When everyone is congratulating Sweet on his first bust. Watch when Lonnie and Bubba go into the evidence room. No lights are ever seen going on as they are shutting the door.
This was Carroll O'Connor's favorite episode of the entire series.
This episode marked a shift in the relationship between Virgil and Bubba. In many of the earlier episodes the two pretty much had an antagonistic relationship. However, following this episode the two become close friends.
In the beginning of this episode, Bubba is unable to stop the boys from driving with open containers. This is because Mississippi law did not (and still does not) have a ban on open containers in vehicles. This permits all occupants, including the driver, to drink while driving so long as the driver's blood acohol level does not exceed .08.
Watch when Bubba walks past the truck on the left side. He bumps into the side-view mirror
We learn that Virgil's birthday is May 10th.
Although she is not seen in the episode (only her voice is heard during the fake travel agency phone call), Crystal Fox is still credited in the closing credits as Luann.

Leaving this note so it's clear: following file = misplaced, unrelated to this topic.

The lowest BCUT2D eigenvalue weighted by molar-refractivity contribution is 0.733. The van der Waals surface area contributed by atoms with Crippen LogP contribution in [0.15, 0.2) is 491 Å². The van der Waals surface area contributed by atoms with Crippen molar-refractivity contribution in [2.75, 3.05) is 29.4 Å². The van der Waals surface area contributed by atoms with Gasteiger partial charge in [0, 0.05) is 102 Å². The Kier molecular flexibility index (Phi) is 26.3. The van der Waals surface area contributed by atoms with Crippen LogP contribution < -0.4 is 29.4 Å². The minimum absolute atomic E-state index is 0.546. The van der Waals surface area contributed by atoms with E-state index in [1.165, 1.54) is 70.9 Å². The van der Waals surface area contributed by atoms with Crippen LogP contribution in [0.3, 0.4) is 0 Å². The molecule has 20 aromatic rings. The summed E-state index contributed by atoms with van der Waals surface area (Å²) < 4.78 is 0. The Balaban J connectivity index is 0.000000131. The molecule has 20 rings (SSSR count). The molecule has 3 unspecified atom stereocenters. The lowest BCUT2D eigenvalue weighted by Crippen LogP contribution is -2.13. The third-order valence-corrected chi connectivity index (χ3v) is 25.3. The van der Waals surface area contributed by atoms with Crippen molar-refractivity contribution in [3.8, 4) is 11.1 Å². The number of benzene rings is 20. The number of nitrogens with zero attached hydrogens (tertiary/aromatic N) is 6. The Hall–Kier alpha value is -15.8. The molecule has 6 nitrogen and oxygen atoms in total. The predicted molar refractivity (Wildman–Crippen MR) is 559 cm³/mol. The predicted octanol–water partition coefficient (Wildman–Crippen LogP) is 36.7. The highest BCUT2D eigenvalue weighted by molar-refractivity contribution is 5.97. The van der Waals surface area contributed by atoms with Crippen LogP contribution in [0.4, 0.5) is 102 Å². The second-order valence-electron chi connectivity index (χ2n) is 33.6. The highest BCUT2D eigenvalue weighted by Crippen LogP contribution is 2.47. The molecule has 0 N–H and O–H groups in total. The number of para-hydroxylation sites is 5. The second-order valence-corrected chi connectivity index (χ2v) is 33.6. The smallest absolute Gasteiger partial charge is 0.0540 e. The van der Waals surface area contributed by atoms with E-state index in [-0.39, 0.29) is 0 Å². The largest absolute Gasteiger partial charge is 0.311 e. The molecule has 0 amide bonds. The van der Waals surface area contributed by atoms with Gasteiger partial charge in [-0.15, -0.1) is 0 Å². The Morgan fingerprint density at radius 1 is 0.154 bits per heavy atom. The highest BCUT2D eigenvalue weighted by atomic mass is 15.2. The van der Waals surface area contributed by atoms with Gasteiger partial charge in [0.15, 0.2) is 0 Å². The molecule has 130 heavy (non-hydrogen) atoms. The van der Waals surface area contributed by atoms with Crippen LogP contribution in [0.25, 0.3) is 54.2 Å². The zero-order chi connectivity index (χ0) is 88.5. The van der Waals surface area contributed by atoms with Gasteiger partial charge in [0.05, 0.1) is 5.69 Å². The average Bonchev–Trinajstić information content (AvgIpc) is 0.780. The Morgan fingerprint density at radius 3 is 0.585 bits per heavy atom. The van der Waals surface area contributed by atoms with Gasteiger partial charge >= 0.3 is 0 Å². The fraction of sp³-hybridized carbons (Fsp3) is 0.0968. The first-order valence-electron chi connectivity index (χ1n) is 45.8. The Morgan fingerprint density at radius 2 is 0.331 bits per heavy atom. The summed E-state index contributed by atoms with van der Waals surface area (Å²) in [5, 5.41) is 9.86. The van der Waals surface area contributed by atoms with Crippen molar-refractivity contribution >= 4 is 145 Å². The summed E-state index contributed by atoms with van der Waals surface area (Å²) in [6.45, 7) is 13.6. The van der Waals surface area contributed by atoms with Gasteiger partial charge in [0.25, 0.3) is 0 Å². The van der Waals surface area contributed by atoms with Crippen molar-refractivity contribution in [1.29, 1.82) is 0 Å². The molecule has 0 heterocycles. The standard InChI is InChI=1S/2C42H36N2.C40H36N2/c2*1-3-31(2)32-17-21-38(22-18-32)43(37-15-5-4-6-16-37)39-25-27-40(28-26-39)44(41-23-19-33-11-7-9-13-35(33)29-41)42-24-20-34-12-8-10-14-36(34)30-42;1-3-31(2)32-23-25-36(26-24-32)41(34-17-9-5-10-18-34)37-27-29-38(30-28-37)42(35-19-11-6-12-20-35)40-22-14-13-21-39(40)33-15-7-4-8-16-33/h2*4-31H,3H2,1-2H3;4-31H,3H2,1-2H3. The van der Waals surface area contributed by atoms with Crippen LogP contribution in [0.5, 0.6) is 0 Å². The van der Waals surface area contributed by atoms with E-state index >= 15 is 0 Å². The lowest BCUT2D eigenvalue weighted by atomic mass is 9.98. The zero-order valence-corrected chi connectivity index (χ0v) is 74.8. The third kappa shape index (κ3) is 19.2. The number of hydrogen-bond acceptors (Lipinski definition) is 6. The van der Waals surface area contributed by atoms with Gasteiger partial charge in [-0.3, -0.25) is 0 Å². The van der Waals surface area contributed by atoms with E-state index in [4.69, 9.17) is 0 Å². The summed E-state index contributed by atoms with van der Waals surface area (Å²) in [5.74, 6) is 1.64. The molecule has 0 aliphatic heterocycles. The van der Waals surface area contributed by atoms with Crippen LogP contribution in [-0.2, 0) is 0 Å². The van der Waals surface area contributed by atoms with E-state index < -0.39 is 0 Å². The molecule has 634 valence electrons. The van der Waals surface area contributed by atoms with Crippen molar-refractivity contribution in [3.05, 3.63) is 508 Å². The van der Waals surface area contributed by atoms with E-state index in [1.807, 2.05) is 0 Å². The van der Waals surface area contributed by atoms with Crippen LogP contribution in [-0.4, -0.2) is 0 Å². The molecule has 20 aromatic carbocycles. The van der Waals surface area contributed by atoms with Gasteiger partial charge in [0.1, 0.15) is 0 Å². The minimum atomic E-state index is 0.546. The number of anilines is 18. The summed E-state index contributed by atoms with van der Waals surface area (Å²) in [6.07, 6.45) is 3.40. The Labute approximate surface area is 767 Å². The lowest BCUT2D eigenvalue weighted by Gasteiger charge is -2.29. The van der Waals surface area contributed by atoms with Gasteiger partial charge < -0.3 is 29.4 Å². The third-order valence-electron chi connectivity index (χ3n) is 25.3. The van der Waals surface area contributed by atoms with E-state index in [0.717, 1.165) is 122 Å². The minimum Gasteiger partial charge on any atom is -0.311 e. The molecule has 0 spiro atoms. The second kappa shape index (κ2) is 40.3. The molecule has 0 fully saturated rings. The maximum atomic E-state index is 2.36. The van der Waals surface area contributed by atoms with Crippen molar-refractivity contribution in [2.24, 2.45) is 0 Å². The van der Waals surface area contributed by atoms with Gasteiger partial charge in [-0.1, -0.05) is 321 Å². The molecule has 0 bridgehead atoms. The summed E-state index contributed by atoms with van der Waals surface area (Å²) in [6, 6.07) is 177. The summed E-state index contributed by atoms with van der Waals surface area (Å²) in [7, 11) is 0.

William J Royce was inspired to write this story based on the Medgar Evers story. This episode was written three years before the case was re-opened and Beckwith was finally tried for this murder, and five years before Rob Reiner's "Ghosts of the Mississippi."
William J Royce also wrote the music and lyrics to the song, "Sweet, Sweet, Blues" performed by Bobby Short in this episode
Hugh O'Connor was deathly affraid of horses. As a result, he had a difficult time doing his riding scene in this episode.
Jill Jane Clements who had a recurring role as Maude the pawn shop owner plays the bartender in this episode.
Earl "Holly" Colmer's son is killed in this episode.Colmer is eventually written in as a recurring character.He becomes a city councilman with an adversarial relationship to Harriet and Gillespie.